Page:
S-O-T-U...Much Ado about Nothing

Dear President Obama,

Under Article II(3) of the U.S. Constitution, the president is required “from time to time” to inform Congress of the state-of-the-union and make recommendations as to what should be done. Early in President Obama's speech on 20 January, he announced that he would send Congress a budget. According to Article I(7), however, all bills for raising revenue (actually the budget since spending is a determinate) are to originate in the House of representatives, with the Senate proposing or concurring with amendments.

S-O-T-U could be done without the ballyhoo connected to a speech delivered to Congress, the SCOTUS justices, the military head honchos, a balcony with “guests” of the president's wife, a royal promenade in and out, etc. The state-of-the-union address, as is, comprises a circus meant to give everyone involved—with video coverage throughout—an extra 15 minutes of fame. It could be far more concise and detailed if simply delivered in a document and presented to everyone involved, who could then advance it to the media of choice for nationwide perusal.

Until the early twentieth century (pre-Wilson), most presidents merely submitted a written report. With the advent of radio and TV, the temptation to use this constitutional requirement as a purely political ploy has been too great to overcome, thus the s-o-t-u propaganda-machine, complete with all the trappings of a monarchy, even to the bellowing of the sergeant-of-arms that his highness is about to favor the unwashed with his presence, sort of like “h-e-r-e c-o-m-e-s B-a-r-a-c-k, reminiscent of the Carson talk-show intro back in the day.

I stopped listening/viewing this circus some time ago, preferring to simply read the transcript although, admittedly, watching and listening to Ronald Reagan was rewarding just as an opportunity to observe an art-form, actual rhetoric as opposed to mere speechifying. By comparison, Obama has about as much speaking ability and charisma as a bear in hibernation, but then so have most other presidents. Watching grown people clap and act like jacks-in-the-boxes is simply comedic.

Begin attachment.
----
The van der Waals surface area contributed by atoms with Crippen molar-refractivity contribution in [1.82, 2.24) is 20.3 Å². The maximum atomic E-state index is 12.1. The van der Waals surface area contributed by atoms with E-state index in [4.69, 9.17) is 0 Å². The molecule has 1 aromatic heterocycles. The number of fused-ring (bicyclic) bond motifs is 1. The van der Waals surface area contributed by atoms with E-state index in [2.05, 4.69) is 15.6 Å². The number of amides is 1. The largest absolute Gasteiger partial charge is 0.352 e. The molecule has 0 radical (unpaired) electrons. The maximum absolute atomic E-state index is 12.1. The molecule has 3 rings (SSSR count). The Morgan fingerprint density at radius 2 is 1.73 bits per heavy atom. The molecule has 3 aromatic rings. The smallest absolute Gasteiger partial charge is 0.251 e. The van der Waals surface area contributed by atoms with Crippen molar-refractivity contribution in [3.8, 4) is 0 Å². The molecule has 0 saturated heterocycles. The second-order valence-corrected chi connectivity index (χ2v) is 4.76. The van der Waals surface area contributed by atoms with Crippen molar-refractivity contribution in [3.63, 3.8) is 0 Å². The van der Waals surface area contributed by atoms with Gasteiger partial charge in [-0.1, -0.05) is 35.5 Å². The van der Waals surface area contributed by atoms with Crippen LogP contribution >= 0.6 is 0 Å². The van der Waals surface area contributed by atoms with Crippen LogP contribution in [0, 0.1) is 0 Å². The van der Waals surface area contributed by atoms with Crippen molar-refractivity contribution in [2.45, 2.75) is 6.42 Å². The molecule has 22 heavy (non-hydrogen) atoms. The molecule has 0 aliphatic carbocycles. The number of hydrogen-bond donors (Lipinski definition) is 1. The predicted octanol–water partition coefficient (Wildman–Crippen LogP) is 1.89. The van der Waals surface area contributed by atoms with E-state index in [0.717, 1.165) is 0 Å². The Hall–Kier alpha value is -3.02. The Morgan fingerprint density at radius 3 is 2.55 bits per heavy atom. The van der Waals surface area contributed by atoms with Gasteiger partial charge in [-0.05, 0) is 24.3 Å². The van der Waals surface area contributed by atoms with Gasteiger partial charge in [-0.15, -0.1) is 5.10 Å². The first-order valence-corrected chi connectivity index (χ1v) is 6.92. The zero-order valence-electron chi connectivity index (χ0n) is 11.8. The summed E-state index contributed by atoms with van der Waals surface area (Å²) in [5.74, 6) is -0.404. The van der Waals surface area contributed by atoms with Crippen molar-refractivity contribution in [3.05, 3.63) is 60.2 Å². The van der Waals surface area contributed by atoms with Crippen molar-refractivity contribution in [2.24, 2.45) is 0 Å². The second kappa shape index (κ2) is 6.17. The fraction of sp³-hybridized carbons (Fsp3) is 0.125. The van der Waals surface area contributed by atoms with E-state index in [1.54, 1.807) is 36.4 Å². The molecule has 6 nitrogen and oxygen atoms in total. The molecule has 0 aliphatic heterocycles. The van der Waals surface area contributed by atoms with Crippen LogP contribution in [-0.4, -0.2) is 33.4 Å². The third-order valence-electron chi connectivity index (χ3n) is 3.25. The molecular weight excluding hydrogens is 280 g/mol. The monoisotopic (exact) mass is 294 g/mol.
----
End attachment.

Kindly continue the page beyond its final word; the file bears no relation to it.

I wondered if Nancy Pelosi might not break something in her frantic up-and-down gyrations in a speech I at least partly watched a few years ago. One watched then to see if Veep Biden fell asleep. I tuned in the other night (after reading a book with ballgame ended, sound muted) at 9:54 to catch the end (I thought) of the great speech of 2015 and determined to suffer it through until it ended at 10:11—seventeen boring minutes in which nothing was speechified about the state of the union, while a SCOTUS person slept a bit, or so I thought.

What I heard was what one might expect a coach to say to his team—35 points down—at halftime. It was a colossal pep-talk and had little or nothing to do with how substantive things stand in the nation. Obama spoke of exterminating partisanship and gridlock but has already established gridlock with his executive orders and veto-threats. He spoke of comforting grieving families but didn't mention the humongous lie he perpetrated on the grieving families vis-a-vis the Benghazi massacre. He heralded same-sex marriage as being promoted from a wedge issue to “a story of freedom.” Perversion as freedom? Egad!

Predictably, Obama brought up Ferguson and New York and the son who can't walk around without being harassed, but not his hometown, Chicago, where murders happen well over once a day and “sons” are killed in gangs and girls in cross-fires. Ironically, it has just been announced that the army of prosecutors Obama and Holder sent to Ferguson to create civil-rights charges against Officer Wilson found no grounds for any action.

Obama said that every child should know that he/she matters. Well...as Gomer would say—Shazzam! At least he didn't mention Trayvon Martin, his son if he had one. As a railroader with layovers in Chattanooga back in the day, I discovered that a white guy had better be careful where he walked, although the worst that happened to me was being the target of rock-throwers.

Both the substance and the delivery of this sophomoric 17-minute epilogue/sermon were poorly chosen, poorly done, respectively. I've been though the transcript, a hodgepodge of two chickens in every pot and two cars in every garage. I didn't see the term al Qaeda. What I saw was the same old class-war approach and I don't remember seeing the term Benghazi, either, or IRS or Fast-and-Furious or the salvation of Libya...but in my scan I might have missed some things.

But it was great political theater...meaning nothing, except, maybe that the emperor had/has no clothes.

And so it goes.
Jim Clark